• The music

Since I haven’t made my Music Break post this week, I’m including John Lunn’s terrific score for the show. Lunn won an Emmy for Original Dramatic Score, and it’s become one of my favorites!

In an interview with THR, Lunn shared that he didn’t want to simply use library samples chosen by programmers, he insisted on using real musicians. He’s also mindful about the strength of the show, which is the dialog: “We use a 35-piece string orchestra, a solo piano and the odd solo instrument like a French horn and that’s about it. One of the reasons for a string orchestra is that it sits well under dialogue. You can have quite a lot of underscore without swamping the dialogue.”

Great music adds so much to the tone and mood of any production. All that drama, passion, intrigue of the show is reflected in the soundtrack. It really takes me back to the era and has that lush, beautiful melody that soothes the soul.


Well, do you watch Downton Abbey? What’s YOUR favorite parts about it? No spoilers please, thank you!

Upcoming Flix Spotlight: British Crime Drama ‘All Things To All Men’

A new contractor at my office who just started last week made an observation the other day when he stopped by my cube. “Are you a bit of an Anglophile?” I asked him why he thought so, then he pointed out to my Skyfall poster, London desktop pics, and other British-related memorabilia all over my desk. Well, considering my penchant for British cinema and actors, I guess I’ve been suffering from a seemingly-incurable case of Anglophilia 😉

The point of that story is that I LOVE movies set in Britain, and I’ve been waiting patiently for All Things To All Men for quite some time. I mentioned it nearly a year ago on this ensemble cast post, and for a while all I’ve got to go on is this photo:

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Gabriel Byrne & Toby Stephens

Well, finally we’ve got some great news about its release date… well for my friends across the pond that is. It’s set to open nationwide across the UK on March 8, no news on the US release yet, though 😦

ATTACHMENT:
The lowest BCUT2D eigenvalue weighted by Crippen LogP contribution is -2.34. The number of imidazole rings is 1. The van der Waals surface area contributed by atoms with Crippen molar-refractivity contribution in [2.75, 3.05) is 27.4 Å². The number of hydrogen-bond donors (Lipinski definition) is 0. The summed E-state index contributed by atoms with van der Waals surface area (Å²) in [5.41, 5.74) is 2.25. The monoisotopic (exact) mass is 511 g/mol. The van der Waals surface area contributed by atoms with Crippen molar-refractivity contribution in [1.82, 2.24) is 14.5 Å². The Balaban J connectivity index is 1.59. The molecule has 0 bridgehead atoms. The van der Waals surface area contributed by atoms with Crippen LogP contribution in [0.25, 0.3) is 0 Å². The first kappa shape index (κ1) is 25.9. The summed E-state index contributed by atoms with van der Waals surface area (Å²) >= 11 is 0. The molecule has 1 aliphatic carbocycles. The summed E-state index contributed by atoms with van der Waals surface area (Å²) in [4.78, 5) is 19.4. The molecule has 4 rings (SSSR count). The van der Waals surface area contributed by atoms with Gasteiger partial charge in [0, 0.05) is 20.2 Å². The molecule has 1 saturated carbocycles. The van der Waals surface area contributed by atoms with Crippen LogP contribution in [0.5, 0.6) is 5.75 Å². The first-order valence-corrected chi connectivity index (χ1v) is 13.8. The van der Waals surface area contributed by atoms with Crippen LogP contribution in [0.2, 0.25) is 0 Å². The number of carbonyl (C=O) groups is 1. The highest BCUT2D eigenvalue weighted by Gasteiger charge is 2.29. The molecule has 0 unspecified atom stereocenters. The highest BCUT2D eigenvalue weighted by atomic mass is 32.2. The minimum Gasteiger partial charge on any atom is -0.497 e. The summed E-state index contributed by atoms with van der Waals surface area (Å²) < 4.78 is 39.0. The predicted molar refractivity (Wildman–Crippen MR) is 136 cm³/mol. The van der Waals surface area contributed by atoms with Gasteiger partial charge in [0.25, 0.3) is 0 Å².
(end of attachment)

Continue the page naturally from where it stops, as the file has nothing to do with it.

Special thanks to Stella from Byrneholics for the tip, we’re both thrilled that Irish thespian Gabriel Byrne has the lead role, with two equally hunky Brits Rufus Sewell and Toby Stephens. Before we get to the synopsis, lets look at some official first pics first, shall we?

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Here’s the synopsis:

When Riley (Stephens), a professional thief, is hired to pull off the ultimate sting, he is unwittingly drawn into a deadly cat and mouse game between maverick police detective Parker (Sewell) and renowned London crime lord Joseph Corso (Byrne). Parker is determined to bring down Corso and do whatever it takes to end his reign, but when the sting backfires and stakes get higher, Riley finds himself at the centre of a battle where the line between the law and crime are blurred beyond recognition.

Per Empire, the film’s written and directed by George Isaac, who’s already a successful producer with Kidulthood and Adulthood and a BAFTA nominee for short film Nits, and also stars Elsa Pataky (Chris Hemsworth’s wife), James Frain, Julian Sands and Leo Gregory.

Byrneholics site has the full press release, which states that the film is shot entirely in London. I found some pics of Rufus on the set last year:

ATTAM_Sewell_LondonSet

Sorry, no larger pics available without watermark, photos are from CapitalPictures.

Man, I absolutely can’t wait for this movie! I love crime dramas and the premise sounds intriguing. The fact that this is a smaller production and set on location makes me want to see it all the more. Of course the cast is just splendid! I’ve always thought Byrne is perfect in a noir crime drama, and this role is similar to the one I cast him in this Moran’s Epilogue movie pitch as a former gangster. Sewell is a massively underrated actor, but I hope he gets a role he could really sink his teeth into. I’m not as familiar with Stephens’ work as a whole, though I adore his mum, Dame Maggie Smith. Unfortunately I’m not fond of the only two roles he did that I saw, Bond villain in Die Another Day and Rochester in 2006 BBC’s Jane Eyre, but I give him the benefit of the doubt that he’ll be good here.

Man, I hope the trailer’s going to be released soon… and more importantly, this will get a cinema release here in the US, even if it’s a limited one.


Well, thoughts on this movie and/or cast? Would you go and see this?

TCFF Day 3: Reviews of QUARTET and We Are Wisconsin Documentary

Man, can’t believe the third day of TCFF has come and gone already, time sure flies by fast when you’re having a good time! The highlight of the day for me is definitely seeing Quartet, Dustin Hoffman’s debut on the lives of retired musicians and Opera singers. Seems like people of all ages enjoyed the film, check out Ingrid Moss’ interview with the audience after the film:

And here are the reviews of the day:

QUARTET